Scientist backs salmon farms

salmon farms

Canada: The often quoted comparison of nitrogen discharges from salmon farms with those from human settlements is questioned by an aquaculture scientist with inside industry information

Lab Grown Meat - My Vegan Plant Bas...
Lab Grown Meat - My Vegan Plant Based View on Lab Meat

When someone applies for new salmon farming sites in certain parts of the world, a lot of people and organizations get busy with the production of all kinds of material that is aimed at halting the proposed private use for profit of what is normally considered to be public property. The planned expansion of salmon farming by New Zealand’s King Salmon Company is no exception, but a government scientist with experience from the industry may shed some light on the facts of the situation and in the process reduce the overheated temperature of the debate. The long and short of it; salmon farm waste is rich in Nitrogen- human waste not so much. But farmed salmon don’t discharge most of the common pollutants coming from human settlements, making the comparison unpractical and unprofessional.

Dr. Andrew Forsythe of the National Institute of Water and Atmospheric (Niwa) is quoted in a recent article by the Marlborough Express;

Linking human waste to the discharge from fish farms was “flawed” and new salmon farms planned for the Marlborough Sounds would pose a minimal environmental risk, Niwa’s top aquaculture expert says. New Zealand King Salmon’s attempt to add nine new salmon farms to its existing five has drawn fire from environmental and community groups. Leading the charge is the new group Sustain Our Sounds, which has based much of its counter-argument on likening the amount of nitrogen discharge from farms producing the final target of 30,000 tonnes a year to what’s in the sewage of half a million people. It raises the possibility of too much nitrogen resulting in toxic “red tides” and dead zones.

But the National Institute of Water and Atmospheric Research’s Whangarei-based chief aquaculture scientist, Andrew Forsythe, told Fairfax NZ that human waste contained a lot of noxious materials other than nitrogen, in which it was relatively low, and that the proposed scale of salmon farming was of little risk. Sustain Our Sounds also argues little is known about the quality of the water in the Sounds other than around the farms, and that no further finfish farming should be allowed until a scientific baseline is established. However, Dr Forsythe said the Crown-owned research and consultancy company had done “a great deal of monitoring” in and around Pelorus Sound.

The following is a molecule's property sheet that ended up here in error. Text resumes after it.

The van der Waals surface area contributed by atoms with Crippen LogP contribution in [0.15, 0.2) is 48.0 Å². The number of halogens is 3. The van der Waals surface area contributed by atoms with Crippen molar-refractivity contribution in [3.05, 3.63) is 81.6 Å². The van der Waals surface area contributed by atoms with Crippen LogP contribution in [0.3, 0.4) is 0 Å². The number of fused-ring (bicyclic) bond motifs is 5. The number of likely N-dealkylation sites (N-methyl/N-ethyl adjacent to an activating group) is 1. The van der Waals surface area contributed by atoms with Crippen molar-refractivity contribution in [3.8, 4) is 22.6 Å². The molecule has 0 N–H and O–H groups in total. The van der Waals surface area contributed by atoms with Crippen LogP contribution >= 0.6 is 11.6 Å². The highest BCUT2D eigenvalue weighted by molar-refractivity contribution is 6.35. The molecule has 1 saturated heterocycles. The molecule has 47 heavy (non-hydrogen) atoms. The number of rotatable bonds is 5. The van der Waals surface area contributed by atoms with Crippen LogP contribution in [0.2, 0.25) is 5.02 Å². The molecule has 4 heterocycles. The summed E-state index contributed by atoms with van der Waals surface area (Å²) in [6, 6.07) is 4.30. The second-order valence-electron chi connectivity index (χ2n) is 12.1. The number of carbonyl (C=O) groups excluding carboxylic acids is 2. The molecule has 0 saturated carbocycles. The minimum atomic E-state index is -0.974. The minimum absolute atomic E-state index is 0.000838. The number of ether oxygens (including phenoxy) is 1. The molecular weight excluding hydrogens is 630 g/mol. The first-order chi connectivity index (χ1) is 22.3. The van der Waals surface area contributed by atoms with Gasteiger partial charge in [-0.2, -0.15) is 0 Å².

It had also done an exercise comparing human and other natural sources to fish farm discharge in a North Island setting and the result was that “the nitrogen is minor, and in a highly mixed situation you can’t detect it more than 100 metres from the farm”. The scientist, who previously worked in salmon farming and environmental science in Canada, said most of the nitrogen waste from fish in a well-managed aquaculture facility – “and you can apply that to virtually all New Zealand farmed fish aquaculture” – was not particles falling to the bottom, but liquid in the form of ammonia. It was dispersed and ultimately converted to phytoplankton.

New Zealand was producing a premium product for white-tablecloth restaurants around the world which sought sustainable, wholesome products. “We’re pushing a very New Zealand brand. You can stuff up the environment with any type of farming, we all know that, dirt farming or water farming, but it is not in King Salmon’s or any farmer’s interest in New Zealand to farm badly.” Dr Forsythe said Norway produces about 100 times as much salmon as New Zealand from about half the coastline length, and was “a highly developed society with very acute interest in the welfare of their environment”.

Niwa research general manager Rob Murdoch also said work had been done on nutrient levels in the Sounds, with no doubt that the predominant drivers of change were that was happening in the open ocean and river flows. “Cook Strait is a very heavily mixed area so it tends to be nutrient rich most of the time, and that water does come in and out of the Sounds,” Dr. Murdoch also said. “Overall I would have thought the nutrient dynamics are being driven by much bigger processes than from a salmon farm.”  To imply that those small farms would impact on the entire nutrient dynamics of Queen Charlotte and Pelorus, if you looked at the volume statistics on their own, they wouldn’t back that up.”